I do not generally go searching deities out for the first meeting, but wait for them to come to me. The times I have initiated contact in the beginning never seem to go well for me. Besides, I still generally have an avoidant-ambivalent approach to spiritwork, so even when I have been given permission to reach out at any time, I still try not to.

If it was not already clear, I am pretty eclectic in practice, and not the kind to pick and choose what gods exist and which do not. Besides, the second I deny something, it comes to smack me in the face pretty quickly.

So, there is my breakdown. If anyone who reads this is particularly interested in my dealings with someone mentioned, let me know and I will try to include them in the later Pantheon posts. ❤

About Reconstructing the Labyrinth

Hello! My name is Bri, and I run the blog Reconstructing the Labyrinth. I am a pagan who works primarily with the Minoan pantheon, of which I believe myself to be an incarnate member. I am also genderqueer, pansexual, and demisexual. I have a wonderful, loving partner. I am a mixed-media artist and writer with a great fondness for plaid and amaretto-flavored coffee.
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11 Responses to 30 Days of Paganism: Deities

  1. Anna MacLeod says:

    “they are really good people”

    Derp, thank you. 🙂

    Yeah, I also tend to lean more hard polytheist but there is a strong case to be made for a few deities who show up in neighboring cultures – like I absolutely believe Perun and Thor are the same entity known by two different names. Not all thunder gods are the same, not all love gods are the same, etc, but sometimes Someone will show up across cultural lines. My general rule of thumb with my own personal practise is I will still treat gods as being distinct individuals even if I think I’m dealing with So-and-So – like there’s a school of thought in revival Druidry that Loki and Lugh are the same entity. Regardless of what my own POV is on that, I will treat them as separate unless told by Them to do so.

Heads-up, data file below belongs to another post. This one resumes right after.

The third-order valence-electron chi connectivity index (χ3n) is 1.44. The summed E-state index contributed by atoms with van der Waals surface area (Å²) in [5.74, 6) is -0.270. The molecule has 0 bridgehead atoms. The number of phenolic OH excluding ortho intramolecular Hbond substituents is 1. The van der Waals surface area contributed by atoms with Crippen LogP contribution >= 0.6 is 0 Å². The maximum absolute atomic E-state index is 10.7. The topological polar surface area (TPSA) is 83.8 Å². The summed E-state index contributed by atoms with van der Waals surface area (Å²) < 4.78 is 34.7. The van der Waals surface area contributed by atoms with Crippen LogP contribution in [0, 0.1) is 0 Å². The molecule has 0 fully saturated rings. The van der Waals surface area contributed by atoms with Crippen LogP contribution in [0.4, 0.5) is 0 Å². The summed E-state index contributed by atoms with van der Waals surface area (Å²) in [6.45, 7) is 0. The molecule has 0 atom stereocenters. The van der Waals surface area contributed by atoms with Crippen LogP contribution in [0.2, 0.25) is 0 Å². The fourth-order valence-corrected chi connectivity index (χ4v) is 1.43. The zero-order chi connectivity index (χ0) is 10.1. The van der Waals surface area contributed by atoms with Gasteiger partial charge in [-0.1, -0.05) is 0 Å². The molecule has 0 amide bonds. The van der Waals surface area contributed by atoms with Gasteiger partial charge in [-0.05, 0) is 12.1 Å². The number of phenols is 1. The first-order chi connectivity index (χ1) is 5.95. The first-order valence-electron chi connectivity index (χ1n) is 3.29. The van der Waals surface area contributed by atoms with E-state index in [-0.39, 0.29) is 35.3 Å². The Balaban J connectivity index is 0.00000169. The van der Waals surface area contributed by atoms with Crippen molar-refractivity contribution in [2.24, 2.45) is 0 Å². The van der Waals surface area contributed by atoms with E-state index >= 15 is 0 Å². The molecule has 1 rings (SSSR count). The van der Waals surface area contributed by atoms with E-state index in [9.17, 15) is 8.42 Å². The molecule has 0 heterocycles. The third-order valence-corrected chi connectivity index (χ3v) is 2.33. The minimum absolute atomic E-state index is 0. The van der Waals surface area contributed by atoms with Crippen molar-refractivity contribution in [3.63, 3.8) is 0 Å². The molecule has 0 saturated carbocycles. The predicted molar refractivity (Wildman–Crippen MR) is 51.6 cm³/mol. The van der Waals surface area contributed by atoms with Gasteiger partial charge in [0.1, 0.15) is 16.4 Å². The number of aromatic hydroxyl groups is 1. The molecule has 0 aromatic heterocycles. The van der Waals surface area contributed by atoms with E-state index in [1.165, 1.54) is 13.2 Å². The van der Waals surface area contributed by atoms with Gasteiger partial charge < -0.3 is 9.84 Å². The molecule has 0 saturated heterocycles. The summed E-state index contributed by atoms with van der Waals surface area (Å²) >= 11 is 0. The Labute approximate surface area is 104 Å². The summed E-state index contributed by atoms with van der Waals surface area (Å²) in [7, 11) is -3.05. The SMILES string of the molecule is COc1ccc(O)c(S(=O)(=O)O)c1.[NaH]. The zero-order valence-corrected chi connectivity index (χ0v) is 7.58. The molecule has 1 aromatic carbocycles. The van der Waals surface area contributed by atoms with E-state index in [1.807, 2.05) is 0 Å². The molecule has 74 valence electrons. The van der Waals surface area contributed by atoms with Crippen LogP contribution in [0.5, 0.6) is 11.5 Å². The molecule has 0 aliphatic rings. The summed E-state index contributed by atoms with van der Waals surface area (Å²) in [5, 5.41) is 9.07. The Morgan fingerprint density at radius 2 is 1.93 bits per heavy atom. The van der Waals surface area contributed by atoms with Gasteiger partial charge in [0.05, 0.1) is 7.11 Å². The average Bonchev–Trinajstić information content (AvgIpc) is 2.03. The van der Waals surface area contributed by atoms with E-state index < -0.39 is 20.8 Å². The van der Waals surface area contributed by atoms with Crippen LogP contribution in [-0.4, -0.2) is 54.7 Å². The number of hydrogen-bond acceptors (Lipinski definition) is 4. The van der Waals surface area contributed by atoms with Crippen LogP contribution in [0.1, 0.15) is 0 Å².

“the idea of lumping gods and goddesses together can make me very irritable, if done improperly. *cough-robert-graves-cough*”

    Thissssss.

    “Besides, the second I deny something, it comes to smack me in the face pretty quickly.”

    I know that feel. >.> XD

    I’d personally like to read more about the Hellenic gods. 🙂

  2. hexeengel says:

    My definition and application of “soft polytheism” is much closer to squishiness than what my mother calls “the Neo-Pagan Mush Goddess,” wherein all Goddess names and forms and faces are interchangeable. That’s not what I mean when I say I’m a soft polytheist. I mean that I deal with something akin to named-and-faced archetypes/Not-Twins, because I believe natural laws apply to Gods, too, including the Law of Conservation of Energy. Hence, all Deity forms derrive from a singular source and thus have to be parcelled out in very particular ways.

    I think of it this way: Each cell in my body is in fact an individual entity, distinct from every other entity in existence. Some are blood cells, some are bone cells, some are brain cells. But they are yet part of a larger organism, me, that is also an individual entity, distinct from every other entity. And then I am part of the species homo sapien, which while a collective of individual entities, much like “blood cells” are, is individual among the living creatures on this planet. Yet all living things also are a collective that make up a greater individual entity, the planet itself. Which is individual among planets but part of the Solar System. Which is individual among planetary systems but part of the galaxy. Which is individual among galaxies but part of the physical universe. And so on, ad infinitum.